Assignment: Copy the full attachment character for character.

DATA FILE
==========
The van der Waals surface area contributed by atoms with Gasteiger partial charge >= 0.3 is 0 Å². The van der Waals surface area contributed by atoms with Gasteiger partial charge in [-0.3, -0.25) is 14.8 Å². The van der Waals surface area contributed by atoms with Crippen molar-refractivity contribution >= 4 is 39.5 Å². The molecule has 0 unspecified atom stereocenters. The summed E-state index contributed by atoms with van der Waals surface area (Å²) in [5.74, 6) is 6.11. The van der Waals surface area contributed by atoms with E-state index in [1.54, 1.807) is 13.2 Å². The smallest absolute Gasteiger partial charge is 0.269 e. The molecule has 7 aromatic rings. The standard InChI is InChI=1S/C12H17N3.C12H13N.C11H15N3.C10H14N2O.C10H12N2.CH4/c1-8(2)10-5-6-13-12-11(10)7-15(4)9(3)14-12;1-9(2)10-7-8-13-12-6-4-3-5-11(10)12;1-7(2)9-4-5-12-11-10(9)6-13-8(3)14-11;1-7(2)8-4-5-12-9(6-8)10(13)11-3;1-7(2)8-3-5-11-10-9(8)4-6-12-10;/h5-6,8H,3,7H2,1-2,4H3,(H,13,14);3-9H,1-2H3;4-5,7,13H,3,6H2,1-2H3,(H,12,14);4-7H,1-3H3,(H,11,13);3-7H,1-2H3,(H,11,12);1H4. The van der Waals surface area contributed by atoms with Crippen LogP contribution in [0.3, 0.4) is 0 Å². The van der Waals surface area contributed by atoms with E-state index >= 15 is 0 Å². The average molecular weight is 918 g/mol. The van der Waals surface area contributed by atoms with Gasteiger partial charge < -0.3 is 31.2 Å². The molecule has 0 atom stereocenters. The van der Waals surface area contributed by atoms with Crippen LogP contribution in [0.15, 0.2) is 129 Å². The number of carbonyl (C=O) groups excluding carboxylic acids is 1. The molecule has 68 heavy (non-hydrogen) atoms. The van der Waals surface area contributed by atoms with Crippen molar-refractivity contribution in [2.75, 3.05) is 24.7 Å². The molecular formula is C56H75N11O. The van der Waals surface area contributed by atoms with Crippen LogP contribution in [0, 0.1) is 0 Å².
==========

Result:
The van der Waals surface area contributed by atoms with Gasteiger partial charge >= 0.3 is 0 Å². The van der Waals surface area contributed by atoms with Gasteiger partial charge in [-0.3, -0.25) is 14.8 Å². The van der Waals surface area contributed by atoms with Crippen molar-refractivity contribution >= 4 is 39.5 Å². The molecule has 0 unspecified atom stereocenters. The summed E-state index contributed by atoms with van der Waals surface area (Å²) in [5.74, 6) is 6.11. The van der Waals surface area contributed by atoms with E-state index in [1.54, 1.807) is 13.2 Å². The smallest absolute Gasteiger partial charge is 0.269 e. The molecule has 7 aromatic rings. The standard InChI is InChI=1S/C12H17N3.C12H13N.C11H15N3.C10H14N2O.C10H12N2.CH4/c1-8(2)10-5-6-13-12-11(10)7-15(4)9(3)14-12;1-9(2)10-7-8-13-12-6-4-3-5-11(10)12;1-7(2)9-4-5-12-11-10(9)6-13-8(3)14-11;1-7(2)8-4-5-12-9(6-8)10(13)11-3;1-7(2)8-3-5-11-10-9(8)4-6-12-10;/h5-6,8H,3,7H2,1-2,4H3,(H,13,14);3-9H,1-2H3;4-5,7,13H,3,6H2,1-2H3,(H,12,14);4-7H,1-3H3,(H,11,13);3-7H,1-2H3,(H,11,12);1H4. The van der Waals surface area contributed by atoms with Crippen LogP contribution in [0.3, 0.4) is 0 Å². The van der Waals surface area contributed by atoms with E-state index >= 15 is 0 Å². The average molecular weight is 918 g/mol. The van der Waals surface area contributed by atoms with Gasteiger partial charge < -0.3 is 31.2 Å². The molecule has 0 atom stereocenters. The van der Waals surface area contributed by atoms with Crippen LogP contribution in [0.15, 0.2) is 129 Å². The number of carbonyl (C=O) groups excluding carboxylic acids is 1. The molecule has 68 heavy (non-hydrogen) atoms. The van der Waals surface area contributed by atoms with Crippen molar-refractivity contribution in [2.75, 3.05) is 24.7 Å². The molecular formula is C56H75N11O. The van der Waals surface area contributed by atoms with Crippen LogP contribution in [0, 0.1) is 0 Å².